Thursday, 10 August 2006

Sonata, Partita and Cicada

I wrote exactly two years ago about the pleasures of listening to music al fresco but did not mention any of the things which might detract from one’s enjoyment, like rain or wind or aircraft noise; I discovered another last week.

We went to a piano recital in the grounds of the Château Florens in La Roque d’Anthéron (not a special journey, you understand, we just happened to be hanging around down there). It was given by a 25-year-old pianist called David Fray who played some Beethoven and some Bach rather well. At least, the loud bits sounded quite good, but quieter passages were drowned by the appalling racket made by a bunch of rowdy cicadas; generally, it was like listening to a very old and scratchy recording, or being among an audience most of whom were unwrapping packets of sweets.
Either Fray was one of those pianists whose normal posture involved hunching over the keyboard with his hair almost brushing the keys, or he was trying to hear what he was playing. Anyway, he didn’t seem to be enjoying himself much and gave a rather grumpy encore.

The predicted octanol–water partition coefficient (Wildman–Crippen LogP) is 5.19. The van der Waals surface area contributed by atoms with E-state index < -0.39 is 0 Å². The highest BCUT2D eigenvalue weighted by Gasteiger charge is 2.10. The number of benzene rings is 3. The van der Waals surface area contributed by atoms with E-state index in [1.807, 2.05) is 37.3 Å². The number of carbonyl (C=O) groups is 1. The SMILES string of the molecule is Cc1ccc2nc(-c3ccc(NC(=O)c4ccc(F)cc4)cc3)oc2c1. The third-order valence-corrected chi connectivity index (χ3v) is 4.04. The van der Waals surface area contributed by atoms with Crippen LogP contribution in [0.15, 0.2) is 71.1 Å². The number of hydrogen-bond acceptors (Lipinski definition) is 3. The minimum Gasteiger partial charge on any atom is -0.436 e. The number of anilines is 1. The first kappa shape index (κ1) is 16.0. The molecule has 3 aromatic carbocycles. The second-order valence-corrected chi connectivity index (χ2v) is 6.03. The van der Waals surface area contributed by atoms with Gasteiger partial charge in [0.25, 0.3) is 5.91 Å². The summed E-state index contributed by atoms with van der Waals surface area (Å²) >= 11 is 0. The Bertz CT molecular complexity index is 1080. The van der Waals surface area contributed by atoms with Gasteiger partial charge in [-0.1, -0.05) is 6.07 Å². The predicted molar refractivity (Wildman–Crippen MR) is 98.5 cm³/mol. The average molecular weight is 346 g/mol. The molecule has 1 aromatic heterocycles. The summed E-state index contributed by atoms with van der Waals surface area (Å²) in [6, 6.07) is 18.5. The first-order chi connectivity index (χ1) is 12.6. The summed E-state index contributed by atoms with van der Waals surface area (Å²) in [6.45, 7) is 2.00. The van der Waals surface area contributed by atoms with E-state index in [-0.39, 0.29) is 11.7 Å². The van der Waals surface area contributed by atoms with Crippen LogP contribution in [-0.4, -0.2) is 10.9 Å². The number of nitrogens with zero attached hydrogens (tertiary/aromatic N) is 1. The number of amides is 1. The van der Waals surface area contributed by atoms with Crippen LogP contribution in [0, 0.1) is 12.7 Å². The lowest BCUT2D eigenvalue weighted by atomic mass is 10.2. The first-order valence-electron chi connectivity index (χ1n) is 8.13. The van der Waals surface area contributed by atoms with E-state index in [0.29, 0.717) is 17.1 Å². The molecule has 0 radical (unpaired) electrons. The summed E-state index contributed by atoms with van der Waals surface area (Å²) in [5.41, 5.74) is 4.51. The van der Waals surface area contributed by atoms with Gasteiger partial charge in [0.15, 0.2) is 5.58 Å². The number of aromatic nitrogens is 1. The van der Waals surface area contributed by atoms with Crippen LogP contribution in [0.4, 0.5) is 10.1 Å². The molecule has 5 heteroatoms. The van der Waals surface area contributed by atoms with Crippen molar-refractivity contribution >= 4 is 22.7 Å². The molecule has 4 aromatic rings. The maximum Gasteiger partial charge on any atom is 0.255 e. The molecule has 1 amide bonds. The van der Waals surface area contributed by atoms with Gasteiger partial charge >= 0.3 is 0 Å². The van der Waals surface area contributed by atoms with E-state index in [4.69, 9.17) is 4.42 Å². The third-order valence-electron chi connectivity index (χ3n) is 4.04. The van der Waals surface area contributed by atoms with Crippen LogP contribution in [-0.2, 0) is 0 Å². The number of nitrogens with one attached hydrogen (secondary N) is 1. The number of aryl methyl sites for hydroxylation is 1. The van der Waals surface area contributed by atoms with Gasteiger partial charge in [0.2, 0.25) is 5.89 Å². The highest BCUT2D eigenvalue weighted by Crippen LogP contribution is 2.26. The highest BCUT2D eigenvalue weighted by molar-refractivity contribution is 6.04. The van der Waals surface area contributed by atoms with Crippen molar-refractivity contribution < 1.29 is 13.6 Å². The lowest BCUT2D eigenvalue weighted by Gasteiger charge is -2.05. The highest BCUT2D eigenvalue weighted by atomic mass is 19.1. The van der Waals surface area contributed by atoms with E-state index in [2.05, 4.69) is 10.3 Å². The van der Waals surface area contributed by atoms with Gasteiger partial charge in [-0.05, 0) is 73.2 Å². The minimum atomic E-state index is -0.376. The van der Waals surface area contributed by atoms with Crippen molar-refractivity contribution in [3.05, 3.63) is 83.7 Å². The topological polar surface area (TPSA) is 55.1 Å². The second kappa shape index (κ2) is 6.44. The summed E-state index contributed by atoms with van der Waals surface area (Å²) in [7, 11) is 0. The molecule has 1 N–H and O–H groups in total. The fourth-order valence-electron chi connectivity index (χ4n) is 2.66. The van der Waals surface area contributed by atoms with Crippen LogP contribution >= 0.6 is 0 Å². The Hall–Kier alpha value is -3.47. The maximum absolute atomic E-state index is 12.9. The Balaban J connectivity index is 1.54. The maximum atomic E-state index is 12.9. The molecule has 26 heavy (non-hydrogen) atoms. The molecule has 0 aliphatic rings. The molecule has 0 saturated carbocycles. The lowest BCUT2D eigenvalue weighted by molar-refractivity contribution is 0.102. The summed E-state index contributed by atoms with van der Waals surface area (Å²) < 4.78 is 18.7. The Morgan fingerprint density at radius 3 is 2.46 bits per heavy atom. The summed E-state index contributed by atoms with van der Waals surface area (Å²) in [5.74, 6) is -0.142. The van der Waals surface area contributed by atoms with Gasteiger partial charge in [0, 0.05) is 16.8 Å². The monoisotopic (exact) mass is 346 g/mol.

But the weather was lovely and it was an enjoyable evening.

There are thousands of species of cicada (this one is an Apache cicada; they don't get those in Provence). The males make their noise—among the loudest of all insect-produced sounds—by vibrating their tymbals (not by rubbing bits of themselves together like grasshoppers). Apparently, Japanese Haiku poets like to write about them.

1 comment:

Ruth said...

Gifted pianist Tom Poster played a lovely concert of short pieces in a stiflingly hot school hall in mid-July Sark. Both immigrants and visitors did enjoy his spirited performance, but the poor man had to play on a pretty dodgy upright school piano.
Wouldn't you have thought that the Seigneur, making all that money from leasing out Brecquou to the odious Barclay brothers, could have dipped into his deep pockets to provide the new school with a decent piano?